Walter Mondale, Vice President under Jimmy Carter from 1977 until 1981, has died at the age of 93. A longstanding and recognisable figure in American politics, he served as a Senator from Minnesota before joining Carter’s ticket, and later served as Ambassador to Japan.
Carter’s single-term presidency was not the most successful, being beleaguered by a poor economy and the Iran Hostage Crisis, as well as questions about Carter’s ability as President. Carter and Mondale were roundly defeated for re-election in 1980 by Ronald Reagan and George H. W. Bush, and Mondale would then go on to lose the 1984 Presidential Election to Reagan by a landslide, winning just his home state of Minnesota – and then by just over 3,000 votes – and the District of Columbia.
However, for the lack of success he had as a candidate on Presidential tickets, Mondale’s successes lay elsewhere, namely in how he transformed the very office of Vice President of the United States.
When Carter selected Mondale as his running mate, Mondale sent Carter a seven-page document outlining what he hoped his role as Vice President might look like. In it, he highlighted some key areas in which he felt he could be of greatest help to the would-be President: firstly, as a general advisor to the President. Mondale felt that previous administrations had been let down by “the failure of the President to be exposed to independent analysis not conditioned by what it is thought he wants to hear or often what others want him to hear”. Mondale, using his experience in government and politics, felt would be the best-placed person to offer Carter impartial advice. In order to achieve this, he required access to the same intelligence information as the President, a role in key meetings, and access to the President, including an office of his own in the West Wing of the White House and weekly lunches with the President – a tradition that continues today. Secondly, the Vice President would be a troubleshooter, as well as play a role in foreign relations. Overall, Mondale placed a greater importance on his re-imagined role than his duties as President of the Senate, a role which he viewed as “ceremonial with the exception of casting tie-breaking votes”, and one demanding “a minimum amount of time”.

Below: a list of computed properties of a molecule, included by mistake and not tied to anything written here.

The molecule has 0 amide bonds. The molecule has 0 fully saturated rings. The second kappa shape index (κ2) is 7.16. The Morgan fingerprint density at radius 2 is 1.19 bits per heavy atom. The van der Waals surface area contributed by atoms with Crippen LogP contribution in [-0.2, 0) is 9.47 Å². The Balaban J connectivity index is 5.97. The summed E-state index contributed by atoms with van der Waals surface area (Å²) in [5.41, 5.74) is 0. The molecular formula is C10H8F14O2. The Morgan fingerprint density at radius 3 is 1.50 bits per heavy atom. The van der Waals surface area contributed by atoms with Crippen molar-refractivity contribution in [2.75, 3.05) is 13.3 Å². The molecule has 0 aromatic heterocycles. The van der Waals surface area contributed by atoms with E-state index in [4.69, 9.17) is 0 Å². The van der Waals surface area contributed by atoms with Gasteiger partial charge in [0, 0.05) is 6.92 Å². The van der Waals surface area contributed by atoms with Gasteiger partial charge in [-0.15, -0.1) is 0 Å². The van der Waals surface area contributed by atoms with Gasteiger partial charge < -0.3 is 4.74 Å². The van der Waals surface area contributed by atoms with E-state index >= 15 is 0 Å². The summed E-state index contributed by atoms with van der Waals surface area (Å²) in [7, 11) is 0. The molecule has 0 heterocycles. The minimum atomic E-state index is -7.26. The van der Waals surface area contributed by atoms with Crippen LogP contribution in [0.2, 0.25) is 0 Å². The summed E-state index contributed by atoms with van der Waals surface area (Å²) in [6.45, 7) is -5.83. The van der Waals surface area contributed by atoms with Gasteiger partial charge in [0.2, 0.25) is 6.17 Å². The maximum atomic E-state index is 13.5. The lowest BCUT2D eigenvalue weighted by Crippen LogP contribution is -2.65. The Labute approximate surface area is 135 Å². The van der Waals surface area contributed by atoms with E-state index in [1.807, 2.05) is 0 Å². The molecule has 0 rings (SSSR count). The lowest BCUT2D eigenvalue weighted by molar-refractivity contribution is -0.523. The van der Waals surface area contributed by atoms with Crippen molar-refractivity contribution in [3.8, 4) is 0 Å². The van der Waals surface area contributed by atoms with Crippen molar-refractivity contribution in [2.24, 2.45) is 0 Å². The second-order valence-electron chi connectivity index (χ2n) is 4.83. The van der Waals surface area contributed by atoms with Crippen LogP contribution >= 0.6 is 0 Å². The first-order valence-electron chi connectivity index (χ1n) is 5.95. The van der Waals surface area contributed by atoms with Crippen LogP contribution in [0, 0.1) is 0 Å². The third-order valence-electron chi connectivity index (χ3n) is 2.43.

It was Mondale’s eagerness to be of as great a practical use to the President as possible which was the key to the success of the re-imagined office; the Vice President was to be the President’s right-hand man and most trusted confidant, rather than – as Paul Light described – “errand-boys, political hitmen, professional mourners and incidental commission chairmen”. While many Vice Presidents have used the office as a stepping stone into the presidency (Danny M. Adkison in 1983 suggested the Vice Presidency was “a kind of internship or apprenticeship” for future presidents), Mondale developed a Vice Presidency which existed to support the President in his work. Indeed, Vice President Mondale set to work in his new role during the transition period, and travelled the world extensively during their four year term, playing a part in defining issues of the Carter Presidency, including the Camp David Accords and addressing racial discrimination in Southern Africa, as well as, domestically, the Chrysler bailout. However, despite selling Carter the advantage of having him on hand to advise, Mondale never tried to unduly influence Carter beyond his provision of advice and support.